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Roche to Phase out Chip-Based Sequence Capture; Peptide Arrays 'Close' to Commercialization

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When Roche stops making NimbleGen DNA microarrays at the end of this year, its sequence capture chips will also no longer be available. At the same time, the company will continue to use the NimbleGen brand with its in-solution target enrichment products, and is close to launching a new, high-density peptide array platform, according to a company official.

Thomas Schinecker, head of Roche's Sequencing Solutions business, told BioArray News this week that the firm will no longer offer array-based sequence capture to clients after Dec. 31.

"We plan to phase that out by the end of the year and we are currently switching customers to our in-solution sequence capture," Schinecker said. Array-based sequence capture is "clearly a market that will not exist very soon in our view," he added.

Roche NimbleGen was among the first companies to offer array-based sequence capture when the target enrichment market first emerged five years ago, and for a time the firm competed against similar on-array offerings from Agilent Technologies and Febit, to name a few. However, in-solution offerings have since become the most widely used sequence capture approach, and those researchers who do use an on-array approach do so because they want to revise their experiments multiple times, and are typically using them in small-scale studies (BAN 10/25/2011).

An Agilent spokesperson this week said that the company will continue to offer array-based sequence capture as it still sees demands for the product.

When Roche earlier this year announced the reorganization of its NimbleGen and 454 Life Sciences businesses into a new business unit called Sequencing Solutions, it laid off the majority of NimbleGen's staffers, pledging to discontinue production of most arrays by year end in order to focus exclusively on the sequence capture market (BAN 6/12/2012).

Schinecker, who had been president of 454, became head of the new business unit, which consists of teams based in Madison, Wis., and Brantford, Conn., which had been Roche NimbleGen and 454's headquarters, respectively. The company will maintain the NimbleGen brand, Schinecker said, because "we feel that we have a very loyal and very strong customer base out there for our sequence capture products and it is a very strong brand in that segment."

According to Schinecker, Roche does have customers who use its on-array sequence capture products, but "most of those customers are now switching to products that are in solution." He said that there are "huge benefits to working with sequence capture in solution," among them being that it has an "easier, higher-throughput workflow."

Schinecker noted that Roche is still relying on its NimbleGen array resources to generate the oligo pools that are at the heart of its sequence capture offering. But instead of using its light-directed chemical synthesis approach to pattern high-density microarrays, the probes are generated off of the array and offered to customers in tubes. Paired with Caliper Life Sciences' automated SciClone NGS Workstation, customers can process up to 288 samples per week.

The company also continues to innovate on the sequence capture front. This week it launched a number of new products, including disease-specific target enrichment panels for clinical research applications. The firm's SeqCap EZ Comprehensive Cancer Design covers 578 genes implicated in a wide range of common and rare cancers, and its SeqCap EZ Neurology Panel Design covers 256 genes associated with 87 neurological disorders, including Parkinson’s and Alzheimer’s disease, epilepsy, and autism. Schinecker said that Roche is planning more disease-focused SeqCap EZ panels, but declined to further elaborate.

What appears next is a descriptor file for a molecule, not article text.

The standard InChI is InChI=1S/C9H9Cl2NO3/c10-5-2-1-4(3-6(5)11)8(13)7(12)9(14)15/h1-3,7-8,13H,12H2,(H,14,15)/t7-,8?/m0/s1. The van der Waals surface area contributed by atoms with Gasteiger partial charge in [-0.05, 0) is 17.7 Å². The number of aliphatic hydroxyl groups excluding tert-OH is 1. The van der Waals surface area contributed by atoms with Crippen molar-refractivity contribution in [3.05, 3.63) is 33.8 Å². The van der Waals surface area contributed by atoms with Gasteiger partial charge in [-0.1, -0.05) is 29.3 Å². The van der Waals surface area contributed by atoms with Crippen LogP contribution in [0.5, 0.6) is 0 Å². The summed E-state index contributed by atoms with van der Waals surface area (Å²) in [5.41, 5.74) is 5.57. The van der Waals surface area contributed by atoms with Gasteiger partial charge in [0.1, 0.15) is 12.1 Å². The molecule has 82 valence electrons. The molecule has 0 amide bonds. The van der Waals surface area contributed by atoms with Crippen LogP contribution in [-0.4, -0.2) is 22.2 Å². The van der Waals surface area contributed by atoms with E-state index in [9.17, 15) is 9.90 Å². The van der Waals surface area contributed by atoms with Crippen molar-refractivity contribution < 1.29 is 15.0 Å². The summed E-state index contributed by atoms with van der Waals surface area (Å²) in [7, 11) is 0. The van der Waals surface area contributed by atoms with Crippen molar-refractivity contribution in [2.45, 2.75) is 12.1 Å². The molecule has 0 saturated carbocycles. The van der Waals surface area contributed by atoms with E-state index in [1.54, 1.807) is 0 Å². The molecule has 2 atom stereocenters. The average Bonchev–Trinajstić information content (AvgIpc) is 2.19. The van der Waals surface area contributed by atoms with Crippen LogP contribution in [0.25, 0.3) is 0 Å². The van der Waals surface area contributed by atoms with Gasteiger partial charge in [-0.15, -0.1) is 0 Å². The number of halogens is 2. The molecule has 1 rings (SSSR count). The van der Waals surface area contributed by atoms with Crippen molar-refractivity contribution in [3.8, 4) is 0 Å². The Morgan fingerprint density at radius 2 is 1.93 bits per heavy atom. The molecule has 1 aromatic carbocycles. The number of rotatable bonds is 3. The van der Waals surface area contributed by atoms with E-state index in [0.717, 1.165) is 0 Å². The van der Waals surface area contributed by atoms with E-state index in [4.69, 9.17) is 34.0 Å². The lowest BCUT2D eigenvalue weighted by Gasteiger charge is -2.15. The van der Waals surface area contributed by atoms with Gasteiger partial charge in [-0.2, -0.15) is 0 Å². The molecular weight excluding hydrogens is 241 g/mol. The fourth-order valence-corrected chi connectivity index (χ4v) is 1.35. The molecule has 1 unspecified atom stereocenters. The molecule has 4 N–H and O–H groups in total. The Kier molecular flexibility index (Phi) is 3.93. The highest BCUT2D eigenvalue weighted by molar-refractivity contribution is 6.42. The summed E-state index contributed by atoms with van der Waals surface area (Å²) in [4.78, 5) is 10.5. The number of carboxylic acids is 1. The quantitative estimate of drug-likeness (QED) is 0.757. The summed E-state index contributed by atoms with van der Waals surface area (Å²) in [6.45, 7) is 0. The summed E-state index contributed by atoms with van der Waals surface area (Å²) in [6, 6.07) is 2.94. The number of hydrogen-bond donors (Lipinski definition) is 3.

Peptide Chips on the Horizon

While Roche is committed to phasing out DNA arrays by the end of the year, it has set its sights on a different microarray arena — the market for peptide arrays.

Roche last month confirmed that it was offering custom high-density peptide arrays to early-access customers, including scientists at Sweden's SciLifeLab (BAN 9/18/2012).

Schinecker this week portrayed the product as nearing commercialization, saying it is "very close in terms of being a final product," but declined to further discuss timing for its launch.

Once it enters the peptide array market, Roche is likely to face more competitors than it did in the DNA array market. Companies that sell peptide arrays include Berlin-based JPT Peptide Technologies, seen by some as the market leader; Köln, Germany-based Intavis; Heidelberg, Germany-based PepPerPrint; Gardner, Mass.-based New England Peptide; Lelystad, the Netherlands-based Pepscan; and Copenhagen, Denmark-based Shafer-N.

The density of Roche's chips may provide it with an advantage, however. JPT offers arrays of 165,000 peptides, while Pepscan offers arrays of 96 peptides in a 96-well format. Roche said its chips will contain 2.1 million peptides.

According to Schinecker, Roche sees its peptide arrays as a "very highly innovative product" that is "going to address a lot of unmet needs out there from customers." He added that the firm "will continue that development" and reiterated that the company is already providing customers with early access to the peptide arrays.

As for other sequencing solutions projects in development, Schinecker acknowledged the existence of other "early-stage products" but declined to comment on them at this time.

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